Let us review the mojaheddin's activities in Iraq over the past several months. The Iranian mojaheddin were not party to the recent conflict in Iraq, and they announced that before the beginning of the war. Although they signed a cease-fire agreement with the coalition forces in April, they did not fire a single bullet during the conflict. On May 11, Iranian mojaheddin leaders agreed to disarm and cooperated with the U.S. forces. Gen. Ray Odierno, who managed the disarmament agreement, is on the record saying, "[T]hey have been very supportive of the U.S. through this operation."
It is no secret that Tehran's regime is behind the recent decision of the Iraqi Governing Council to expel the mojaheddin. This decision is politically motivated. The status of the Iranian mojaheddin in Iraq, given the Fourth Geneva Convention and the role of the U.S. forces as the "occupying forces," should not subject them to expulsion. This decision is in contrast to the good will of the Iraqi people as many of their leaders called for reversing the IGC's decision in its press conference in London last week. Tehran's regime has the audacity even to threaten Europe if the Iranian mojaheddin are sent there. Iran's general prosecutor said Sunday that the transfer of mojaheddin will have "many political, economic and security consequences."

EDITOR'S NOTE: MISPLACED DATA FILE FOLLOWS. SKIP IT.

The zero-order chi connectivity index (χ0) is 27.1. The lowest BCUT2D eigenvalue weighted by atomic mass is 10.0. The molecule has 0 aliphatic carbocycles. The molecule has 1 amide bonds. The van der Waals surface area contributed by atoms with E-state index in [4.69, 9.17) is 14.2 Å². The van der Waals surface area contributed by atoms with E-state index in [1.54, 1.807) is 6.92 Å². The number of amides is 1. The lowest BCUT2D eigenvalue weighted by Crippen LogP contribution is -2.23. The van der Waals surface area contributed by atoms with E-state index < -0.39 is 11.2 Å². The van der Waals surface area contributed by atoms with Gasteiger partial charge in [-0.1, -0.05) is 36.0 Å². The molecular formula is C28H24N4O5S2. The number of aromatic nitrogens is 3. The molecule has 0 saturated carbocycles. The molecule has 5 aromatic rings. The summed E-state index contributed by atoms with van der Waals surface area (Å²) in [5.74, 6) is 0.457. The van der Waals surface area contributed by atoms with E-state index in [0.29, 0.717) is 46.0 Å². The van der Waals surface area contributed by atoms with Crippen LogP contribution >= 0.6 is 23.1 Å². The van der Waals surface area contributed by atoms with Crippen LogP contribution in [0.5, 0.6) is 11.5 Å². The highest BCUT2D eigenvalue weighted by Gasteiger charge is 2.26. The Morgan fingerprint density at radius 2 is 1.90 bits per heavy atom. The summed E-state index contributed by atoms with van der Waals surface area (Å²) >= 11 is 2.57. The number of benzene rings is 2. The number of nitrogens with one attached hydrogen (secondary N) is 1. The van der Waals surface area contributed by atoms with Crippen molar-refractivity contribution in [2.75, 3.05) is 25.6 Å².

President Bush should intervene urgently. Iranian mojaheddin should remain in Iraq, as it is their legal right based on international law. Tehran should not be given a free hand in Iraq.

RAMESH SEPEHRRAD
President
National Committee of Women for Democratic Iran
Washington"